North American Network Operators Group|
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Re: "Default" Internet "Re: Re: Re:"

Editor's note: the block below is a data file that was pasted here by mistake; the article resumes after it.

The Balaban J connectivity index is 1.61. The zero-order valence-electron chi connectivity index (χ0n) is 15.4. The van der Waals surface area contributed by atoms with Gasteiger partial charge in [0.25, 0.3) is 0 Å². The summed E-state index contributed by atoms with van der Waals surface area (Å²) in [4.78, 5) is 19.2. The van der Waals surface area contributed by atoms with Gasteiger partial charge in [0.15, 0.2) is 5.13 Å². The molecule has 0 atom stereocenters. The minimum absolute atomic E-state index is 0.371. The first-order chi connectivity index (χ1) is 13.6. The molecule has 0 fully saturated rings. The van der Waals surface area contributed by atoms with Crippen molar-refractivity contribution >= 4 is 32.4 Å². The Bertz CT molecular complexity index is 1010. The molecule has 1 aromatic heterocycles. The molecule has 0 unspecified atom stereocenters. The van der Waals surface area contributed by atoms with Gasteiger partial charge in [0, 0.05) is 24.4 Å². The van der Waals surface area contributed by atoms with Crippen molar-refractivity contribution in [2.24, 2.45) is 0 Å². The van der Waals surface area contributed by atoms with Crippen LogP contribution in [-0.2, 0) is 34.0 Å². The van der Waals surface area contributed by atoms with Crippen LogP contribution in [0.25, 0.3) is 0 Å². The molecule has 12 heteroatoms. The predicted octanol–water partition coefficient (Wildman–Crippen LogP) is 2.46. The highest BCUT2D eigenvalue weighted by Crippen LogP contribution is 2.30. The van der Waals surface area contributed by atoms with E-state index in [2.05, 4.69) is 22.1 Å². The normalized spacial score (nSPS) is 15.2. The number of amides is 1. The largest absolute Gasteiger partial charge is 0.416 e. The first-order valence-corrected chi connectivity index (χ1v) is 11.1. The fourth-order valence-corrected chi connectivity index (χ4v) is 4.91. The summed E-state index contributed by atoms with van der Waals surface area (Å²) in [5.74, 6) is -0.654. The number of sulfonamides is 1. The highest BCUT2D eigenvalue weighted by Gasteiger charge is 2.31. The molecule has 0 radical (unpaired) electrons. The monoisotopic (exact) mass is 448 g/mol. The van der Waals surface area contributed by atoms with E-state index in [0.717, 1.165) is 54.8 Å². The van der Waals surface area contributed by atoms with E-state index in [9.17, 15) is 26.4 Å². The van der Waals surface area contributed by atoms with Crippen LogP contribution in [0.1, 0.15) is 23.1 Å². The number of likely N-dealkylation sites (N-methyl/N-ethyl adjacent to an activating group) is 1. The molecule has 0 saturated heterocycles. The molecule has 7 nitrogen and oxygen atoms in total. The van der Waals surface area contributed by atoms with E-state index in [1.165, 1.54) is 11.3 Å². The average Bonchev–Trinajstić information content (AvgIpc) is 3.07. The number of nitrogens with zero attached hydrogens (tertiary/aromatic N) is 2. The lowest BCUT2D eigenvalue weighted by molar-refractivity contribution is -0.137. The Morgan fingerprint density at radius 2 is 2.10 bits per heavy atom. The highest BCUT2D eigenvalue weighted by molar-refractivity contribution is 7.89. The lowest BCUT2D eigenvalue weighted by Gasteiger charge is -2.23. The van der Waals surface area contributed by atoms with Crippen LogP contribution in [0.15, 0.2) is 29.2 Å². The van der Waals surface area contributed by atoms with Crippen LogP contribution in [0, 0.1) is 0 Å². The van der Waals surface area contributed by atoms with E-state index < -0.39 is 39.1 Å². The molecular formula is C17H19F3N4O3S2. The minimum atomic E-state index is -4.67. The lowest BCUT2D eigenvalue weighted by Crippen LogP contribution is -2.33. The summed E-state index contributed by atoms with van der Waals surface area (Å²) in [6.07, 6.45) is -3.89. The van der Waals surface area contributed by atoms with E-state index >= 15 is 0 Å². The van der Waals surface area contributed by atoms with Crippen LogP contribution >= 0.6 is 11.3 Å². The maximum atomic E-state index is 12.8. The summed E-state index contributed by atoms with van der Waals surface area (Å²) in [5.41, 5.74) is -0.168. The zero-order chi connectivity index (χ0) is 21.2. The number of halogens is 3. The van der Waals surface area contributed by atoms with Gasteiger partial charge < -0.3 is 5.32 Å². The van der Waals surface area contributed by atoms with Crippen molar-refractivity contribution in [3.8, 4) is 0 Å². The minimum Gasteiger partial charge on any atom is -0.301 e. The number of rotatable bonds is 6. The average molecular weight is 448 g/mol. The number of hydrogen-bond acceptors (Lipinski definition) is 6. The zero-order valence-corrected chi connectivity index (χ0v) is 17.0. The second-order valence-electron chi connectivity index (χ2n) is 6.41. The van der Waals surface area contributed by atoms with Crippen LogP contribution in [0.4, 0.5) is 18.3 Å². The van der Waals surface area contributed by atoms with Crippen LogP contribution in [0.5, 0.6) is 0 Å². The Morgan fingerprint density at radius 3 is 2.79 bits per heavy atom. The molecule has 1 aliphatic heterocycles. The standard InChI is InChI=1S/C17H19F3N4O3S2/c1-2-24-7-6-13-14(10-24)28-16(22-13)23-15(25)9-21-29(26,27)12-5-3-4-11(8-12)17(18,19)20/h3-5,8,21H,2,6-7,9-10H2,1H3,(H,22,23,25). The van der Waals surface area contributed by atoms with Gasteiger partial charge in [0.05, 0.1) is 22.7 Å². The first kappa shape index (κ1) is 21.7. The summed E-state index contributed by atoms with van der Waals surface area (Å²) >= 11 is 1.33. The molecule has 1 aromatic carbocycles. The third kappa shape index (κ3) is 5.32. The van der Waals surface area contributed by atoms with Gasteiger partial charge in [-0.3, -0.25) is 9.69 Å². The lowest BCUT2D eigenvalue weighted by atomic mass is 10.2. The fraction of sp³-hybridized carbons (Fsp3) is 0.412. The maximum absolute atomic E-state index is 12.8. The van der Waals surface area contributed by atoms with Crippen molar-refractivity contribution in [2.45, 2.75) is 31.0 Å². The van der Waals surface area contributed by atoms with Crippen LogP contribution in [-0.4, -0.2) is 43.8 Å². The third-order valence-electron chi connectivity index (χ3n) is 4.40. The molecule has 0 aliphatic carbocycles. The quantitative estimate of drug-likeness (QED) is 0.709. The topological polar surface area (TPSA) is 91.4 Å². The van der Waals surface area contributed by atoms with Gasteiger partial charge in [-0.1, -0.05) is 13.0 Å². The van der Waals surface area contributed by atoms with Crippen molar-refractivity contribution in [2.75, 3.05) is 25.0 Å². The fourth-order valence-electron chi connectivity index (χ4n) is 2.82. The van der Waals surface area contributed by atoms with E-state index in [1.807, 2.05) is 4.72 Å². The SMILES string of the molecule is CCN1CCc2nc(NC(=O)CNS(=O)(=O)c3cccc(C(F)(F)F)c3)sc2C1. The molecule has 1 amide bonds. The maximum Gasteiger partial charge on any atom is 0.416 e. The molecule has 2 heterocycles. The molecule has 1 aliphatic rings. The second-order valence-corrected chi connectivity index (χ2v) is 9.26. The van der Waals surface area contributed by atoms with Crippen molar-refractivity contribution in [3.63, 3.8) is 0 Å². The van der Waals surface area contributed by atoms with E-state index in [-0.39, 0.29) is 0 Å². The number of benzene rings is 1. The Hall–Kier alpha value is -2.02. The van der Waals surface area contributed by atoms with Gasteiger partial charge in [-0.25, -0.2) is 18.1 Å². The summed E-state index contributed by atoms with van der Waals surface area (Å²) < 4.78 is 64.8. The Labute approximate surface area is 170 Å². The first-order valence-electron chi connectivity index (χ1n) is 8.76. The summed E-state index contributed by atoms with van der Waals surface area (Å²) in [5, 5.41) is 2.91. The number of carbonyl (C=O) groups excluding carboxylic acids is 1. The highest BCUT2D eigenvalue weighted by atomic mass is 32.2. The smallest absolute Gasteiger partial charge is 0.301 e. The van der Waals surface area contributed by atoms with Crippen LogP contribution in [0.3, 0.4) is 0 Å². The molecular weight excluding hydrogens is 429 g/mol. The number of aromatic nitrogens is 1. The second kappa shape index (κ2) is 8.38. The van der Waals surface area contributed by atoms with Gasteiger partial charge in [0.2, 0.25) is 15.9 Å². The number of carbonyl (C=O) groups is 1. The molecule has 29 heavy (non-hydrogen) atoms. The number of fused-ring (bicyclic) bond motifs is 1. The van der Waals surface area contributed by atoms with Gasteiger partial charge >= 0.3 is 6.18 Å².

firstname.lastname@example.org (Scott Weeks) writes: > : Also the problem of off shoring spam probably should be taken into > : consideration. No matter how good the plan is if a country is willing > : not to enforce it there will be a problem. > > <ding, ding, ding> We have a winner! Someone please give sgorman1 a > cigar for winning the NA vs. global network game in this round! so, we're back to the need to establish this by international treaty, again. for some reason we can require passengers to be fingerprinted if they didn't come from an approved airport, or let them through without checking their passport at all if they're from the same league of nations as "us", and make IMF money contingent on severing or establishing diplomatic ties with countries we dislike or like... but we balk at the idea of making it illegal for UUNET to connect their end of an E3 to a router if the other end touches down in a country who won't control their cybernauts. yes, that would mean a whole lot of homework for somebody, since you could multihop through middlemen at various ISO layers, repacketize, and so on. but even though it's still possible to ship all manner of contraband across every border in the world, it's HARDER TO DO if the country on at least one side of that border MAKES SOME KIND OF EFFORT AT STOPPING IT. if some country somewhere becomes a haven for spammers then the international community will have to isolate them (cybernetically) in their own defense. we can argue about anything else that pleases us, invent all the rules and new technology we want, but it will all come down to treaties between nations. unfortunately, my own nation is so interested in appeasing our spammers that they are unable to provide any leadership in this area. someone else should step up. -- Paul Vixie